Gag Me with a Dessert Spoon

I touched an open bag of celery the other day, but quickly withdrew my hand. Yikes, that was close.

When I was child, I was a picky eater. I had an over-developed gag reflex which I honed to perfection. No green thing could touch my lips and my food was not allowed to appetite-1238251_19202congregate. I pretty much subsisted on dry cereal, cheese, corn, and buns. Many a night, I sat at the table vacantly staring at the cold, bacteria-laden dinner I refused to eat. My parents had to warn me before going to someone’s house that I was to sit by my mother and she would give me what I liked. Under no circumstances was I to utter the “Y” word (yucky). My parents were never in the habit of cursing anyone, but Oscar the Grouch was an exception.

A couple of my kids take after me. When my son was two, we could hardly get him to eat anything healthy. One evening, my husband threw the lunch meat, package and all, on his high chair tray.

“Here, eat this for the rest of your life”, he barked.

It’s frustrating, but I grew out of it and so did my son. I now enjoy all vegetables, in reasonable quantities, even brussel sprouts. I don’t eat any kind of seafood, because it doesn’t taste like chicken. I do bow down to the unholy trinity of salty, sweet, and fat. I love junk food which, when I consider my creative tendencies, doesn’t make sense. I’m in awe of the beauty of nature. I enjoy viewing paintings and sculptures, cheese-curls-218233_1280 (1)admiring the artist’s vision and skill. I’m tickled and touched by the written word. Yet, what I put in my trap is, more often than not, from a cellophane bag, rather than the loving attention of human hands. It’s not attractively displayed, nor does the aroma entice me. It’s in bits and pieces, settled together or wrapped up in a large hunk. I don’t set a table and slowly savor every mouthful. I sit on the couch in a heap and mindlessly chaw on whatever item is within reach. After I start to fill ill, I crumple the bag with my greasy orange fingers and toss it to the side in disgust. I’m presently aware of how ugly that image is and wish I could develop a more refined palate. I’m just not an adventurous eater. I gingerly try things. I stick with things I like. I eat for pleasure, which is why I’m a fancy restaurant abstainer.

I avoid fancy restaurants, but not just because of the creative cuisine. The following is a slide show of me at a fine dining establishment:

1) They turn the lights down so low that I can’t see the menu, much less the face of my beloved and I have to grope for his hand. I’m sure it’s because they don’t want your eyes to deadlock on the prices and reach the conclusion that you could be out buying furniture.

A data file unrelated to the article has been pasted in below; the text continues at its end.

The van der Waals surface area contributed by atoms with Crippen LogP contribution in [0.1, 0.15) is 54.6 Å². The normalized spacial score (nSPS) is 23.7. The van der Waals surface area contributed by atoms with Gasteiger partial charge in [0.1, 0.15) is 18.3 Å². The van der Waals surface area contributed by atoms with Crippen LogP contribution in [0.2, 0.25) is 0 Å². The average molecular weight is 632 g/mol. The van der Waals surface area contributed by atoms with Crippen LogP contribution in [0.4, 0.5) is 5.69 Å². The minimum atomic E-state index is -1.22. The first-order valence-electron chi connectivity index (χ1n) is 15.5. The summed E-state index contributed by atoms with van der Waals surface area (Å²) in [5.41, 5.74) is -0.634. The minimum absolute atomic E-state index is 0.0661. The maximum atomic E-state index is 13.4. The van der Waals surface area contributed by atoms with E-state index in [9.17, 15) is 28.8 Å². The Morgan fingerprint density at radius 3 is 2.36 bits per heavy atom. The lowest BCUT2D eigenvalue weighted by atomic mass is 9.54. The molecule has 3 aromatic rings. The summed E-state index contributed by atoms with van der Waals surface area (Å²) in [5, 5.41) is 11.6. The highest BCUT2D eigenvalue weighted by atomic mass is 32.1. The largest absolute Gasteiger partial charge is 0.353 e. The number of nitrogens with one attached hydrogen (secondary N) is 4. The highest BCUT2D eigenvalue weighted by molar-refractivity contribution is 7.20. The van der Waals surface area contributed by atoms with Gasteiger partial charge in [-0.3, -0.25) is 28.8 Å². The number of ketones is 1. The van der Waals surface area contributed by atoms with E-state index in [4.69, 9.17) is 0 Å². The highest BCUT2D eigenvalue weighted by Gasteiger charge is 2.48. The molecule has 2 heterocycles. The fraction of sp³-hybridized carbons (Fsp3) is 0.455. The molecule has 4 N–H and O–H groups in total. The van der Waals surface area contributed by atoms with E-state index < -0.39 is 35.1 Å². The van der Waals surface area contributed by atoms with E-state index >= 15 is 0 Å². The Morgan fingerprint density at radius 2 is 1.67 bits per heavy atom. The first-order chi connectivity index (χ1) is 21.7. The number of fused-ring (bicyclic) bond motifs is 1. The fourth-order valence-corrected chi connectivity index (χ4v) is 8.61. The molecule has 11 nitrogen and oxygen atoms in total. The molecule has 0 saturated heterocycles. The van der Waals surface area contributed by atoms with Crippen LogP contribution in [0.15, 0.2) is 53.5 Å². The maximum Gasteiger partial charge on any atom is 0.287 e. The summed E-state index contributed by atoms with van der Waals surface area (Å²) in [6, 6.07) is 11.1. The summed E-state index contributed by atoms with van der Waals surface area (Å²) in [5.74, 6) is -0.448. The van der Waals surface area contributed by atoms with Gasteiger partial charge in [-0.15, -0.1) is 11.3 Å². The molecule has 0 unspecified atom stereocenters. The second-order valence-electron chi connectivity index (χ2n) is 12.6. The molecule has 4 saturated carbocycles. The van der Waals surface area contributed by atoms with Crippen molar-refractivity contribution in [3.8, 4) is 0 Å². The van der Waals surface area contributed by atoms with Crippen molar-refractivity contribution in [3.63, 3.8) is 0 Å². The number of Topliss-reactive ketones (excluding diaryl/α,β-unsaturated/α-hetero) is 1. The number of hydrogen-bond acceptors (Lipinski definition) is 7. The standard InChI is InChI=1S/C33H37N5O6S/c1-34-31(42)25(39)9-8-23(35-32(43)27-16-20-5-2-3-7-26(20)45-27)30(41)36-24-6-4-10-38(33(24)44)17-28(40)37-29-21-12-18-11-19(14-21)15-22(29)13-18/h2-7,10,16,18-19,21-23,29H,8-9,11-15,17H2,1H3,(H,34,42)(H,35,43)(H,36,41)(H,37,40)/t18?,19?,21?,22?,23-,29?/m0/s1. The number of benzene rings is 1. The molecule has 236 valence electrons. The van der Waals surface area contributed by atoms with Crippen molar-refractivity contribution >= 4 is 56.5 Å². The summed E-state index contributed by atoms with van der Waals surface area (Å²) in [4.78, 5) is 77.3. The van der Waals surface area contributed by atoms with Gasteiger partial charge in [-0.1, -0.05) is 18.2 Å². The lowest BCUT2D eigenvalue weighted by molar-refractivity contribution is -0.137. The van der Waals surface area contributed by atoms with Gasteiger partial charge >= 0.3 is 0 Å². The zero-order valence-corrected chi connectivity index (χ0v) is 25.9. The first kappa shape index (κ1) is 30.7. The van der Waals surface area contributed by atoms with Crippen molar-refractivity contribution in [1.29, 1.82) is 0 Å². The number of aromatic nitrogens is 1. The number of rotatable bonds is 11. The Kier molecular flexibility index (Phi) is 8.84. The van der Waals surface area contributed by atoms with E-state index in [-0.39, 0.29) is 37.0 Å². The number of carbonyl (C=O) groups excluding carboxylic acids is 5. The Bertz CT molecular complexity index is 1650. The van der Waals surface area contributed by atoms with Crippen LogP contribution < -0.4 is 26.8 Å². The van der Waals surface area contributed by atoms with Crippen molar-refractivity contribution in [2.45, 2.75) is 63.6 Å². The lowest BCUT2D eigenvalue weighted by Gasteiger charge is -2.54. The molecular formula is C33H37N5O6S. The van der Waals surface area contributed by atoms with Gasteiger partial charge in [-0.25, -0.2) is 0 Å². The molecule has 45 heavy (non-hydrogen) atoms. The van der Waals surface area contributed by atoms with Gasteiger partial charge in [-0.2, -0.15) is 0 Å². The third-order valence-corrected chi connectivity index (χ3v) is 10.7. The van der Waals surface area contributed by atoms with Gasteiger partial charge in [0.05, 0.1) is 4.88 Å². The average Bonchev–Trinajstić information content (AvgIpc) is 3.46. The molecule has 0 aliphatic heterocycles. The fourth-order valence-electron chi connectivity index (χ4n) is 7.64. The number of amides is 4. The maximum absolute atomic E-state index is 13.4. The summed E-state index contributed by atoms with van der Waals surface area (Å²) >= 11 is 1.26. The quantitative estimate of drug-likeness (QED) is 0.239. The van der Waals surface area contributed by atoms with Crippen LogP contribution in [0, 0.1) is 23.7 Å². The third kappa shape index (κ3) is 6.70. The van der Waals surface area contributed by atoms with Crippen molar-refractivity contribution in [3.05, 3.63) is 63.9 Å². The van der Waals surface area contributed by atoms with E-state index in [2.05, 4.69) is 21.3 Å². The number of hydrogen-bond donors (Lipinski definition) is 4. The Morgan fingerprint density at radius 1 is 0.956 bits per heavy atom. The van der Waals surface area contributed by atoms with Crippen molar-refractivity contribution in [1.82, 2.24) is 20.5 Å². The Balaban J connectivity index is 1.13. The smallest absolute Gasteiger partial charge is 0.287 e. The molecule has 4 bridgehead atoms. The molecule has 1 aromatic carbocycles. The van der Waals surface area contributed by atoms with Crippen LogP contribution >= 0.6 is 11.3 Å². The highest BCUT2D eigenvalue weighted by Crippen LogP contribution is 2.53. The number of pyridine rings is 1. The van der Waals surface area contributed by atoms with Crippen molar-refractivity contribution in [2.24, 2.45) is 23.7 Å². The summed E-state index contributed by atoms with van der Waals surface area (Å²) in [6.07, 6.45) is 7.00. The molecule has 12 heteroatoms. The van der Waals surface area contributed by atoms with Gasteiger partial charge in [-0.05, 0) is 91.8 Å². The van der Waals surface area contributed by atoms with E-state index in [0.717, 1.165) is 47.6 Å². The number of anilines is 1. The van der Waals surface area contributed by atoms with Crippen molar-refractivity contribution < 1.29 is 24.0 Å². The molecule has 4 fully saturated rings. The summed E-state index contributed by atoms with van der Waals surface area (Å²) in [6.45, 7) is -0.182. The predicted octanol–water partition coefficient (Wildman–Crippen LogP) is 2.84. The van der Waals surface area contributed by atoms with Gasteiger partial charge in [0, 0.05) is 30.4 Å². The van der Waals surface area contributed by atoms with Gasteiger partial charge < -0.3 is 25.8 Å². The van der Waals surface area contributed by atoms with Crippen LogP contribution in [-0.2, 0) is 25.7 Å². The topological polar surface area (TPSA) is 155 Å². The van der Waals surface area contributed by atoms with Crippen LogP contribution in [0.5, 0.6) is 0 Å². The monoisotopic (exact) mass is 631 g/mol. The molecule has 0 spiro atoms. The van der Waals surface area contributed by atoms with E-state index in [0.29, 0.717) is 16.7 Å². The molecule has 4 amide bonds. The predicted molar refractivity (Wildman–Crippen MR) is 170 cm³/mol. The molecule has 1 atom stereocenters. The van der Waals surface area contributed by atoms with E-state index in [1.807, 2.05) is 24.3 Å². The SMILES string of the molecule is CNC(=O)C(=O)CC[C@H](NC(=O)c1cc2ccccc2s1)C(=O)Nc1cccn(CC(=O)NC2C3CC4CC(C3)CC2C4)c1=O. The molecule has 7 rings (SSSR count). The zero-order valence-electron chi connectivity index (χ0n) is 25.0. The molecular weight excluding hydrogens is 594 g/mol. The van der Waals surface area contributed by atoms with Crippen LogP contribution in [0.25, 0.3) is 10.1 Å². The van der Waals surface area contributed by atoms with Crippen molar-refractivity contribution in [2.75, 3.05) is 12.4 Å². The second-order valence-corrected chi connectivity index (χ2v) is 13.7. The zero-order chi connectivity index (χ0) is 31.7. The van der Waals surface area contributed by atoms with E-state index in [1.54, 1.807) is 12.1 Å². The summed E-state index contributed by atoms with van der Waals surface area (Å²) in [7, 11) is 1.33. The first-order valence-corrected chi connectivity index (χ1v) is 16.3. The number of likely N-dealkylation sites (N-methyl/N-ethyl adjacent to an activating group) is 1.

2) I start to get anxious when I’ve committed the menu to memory and even with the flowery language, nothing sounds remotely appetizing. If this is the case, I’m woefully burger-540235_19202stuck between “yuck” and “I’ll starve, thanks” and I’m limited further by what I can safely pronounce. I have to stop myself from telling the waiter the truth; that he needn’t worry about me, because I’ll be hitting the nearest drive thru on the way home. I mentally twirl and point. It just doesn’t matter what I order, I probably won’t enjoy it anyway.

3) The waiter always waltzes up like he’s presenting you with an unexpected gift. He octopus-1921090_19202wields a glaring white plate with an island of meager lumps of grain fed, allowed to run free through the chicken shit, visible clumps of dirt so you’re sure it’s organic “food”, framed by a swirl of something that looks like nail polish and reeks of lavender and pomegranate (the “it” fruit). Most of the time, I’m trying to connect what I was sure I heard myself say to the waiter with what has now been so gracefully placed before me.

4) I find it necessary to tune my appetite to the pizza channel before the first bite to help me control my facial expressions. I gulp a pitcher of liquid (the waterslide effect) to smooth the passage of the strange morsels I have purposely chosen to choke down. I know the “two-bite brownie approach” to eating looks bad and will leave me with nothing to do, but I’m on puke patrol and setting my pie-hole on inhale is my most effective

5) While I’m chewing, I try to comfort myself with the fact that dessert may still redeem this meal that I would’ve gladly fed to the stray dog I’d hoped would trot by.

I hear my Dad’s voice in my head, “This food is fit for a king. Here King.”

6) When the cloying server returns, I put on my best “I just ate a wheel of good cheese” face.

“You must have really enjoyed that,” he says as he removes my empty plate with a sweeping motion, exposing a crop circle of chunks that are a little too big to pass for crumbs.finger-310854_1280

“Mm hmm”, I hum, stifling a gag as I force the last hideous bolus away from my horrified taste buds.

I wish I had the nerve to pass the bill, which rivals my mortgage payment, back to Eduardo and say how odd and unsatisfying it all was and that I’d like to return it with a well-placed index finger.

I’m exaggerating, but not really. My food doesn’t have to look like a still-life, though I can appreciate the art when the taste is also exquisite. I like it to be recognizable, not too chichi and full of rich, warm flavor. If it’s so scrumptious that I forget myself and my table manners, I don’t apologize. I’m a passionate woman and a passionate eater. If I’m going to chow down, it better be worth the calories and the cost. I know there are plenty of picky eaters out there to keep me company. They’re called chefs.

Complete the experience. Listen to Wierd Al Yankovic’s Eat It.

Posts come out every Monday morning, a poem every third Monday. Scroll down to the bottom of the page to receive notifications of my posts via email. Follow me on Instagram username: pollyeloquent. Thanks for reading. 🙂

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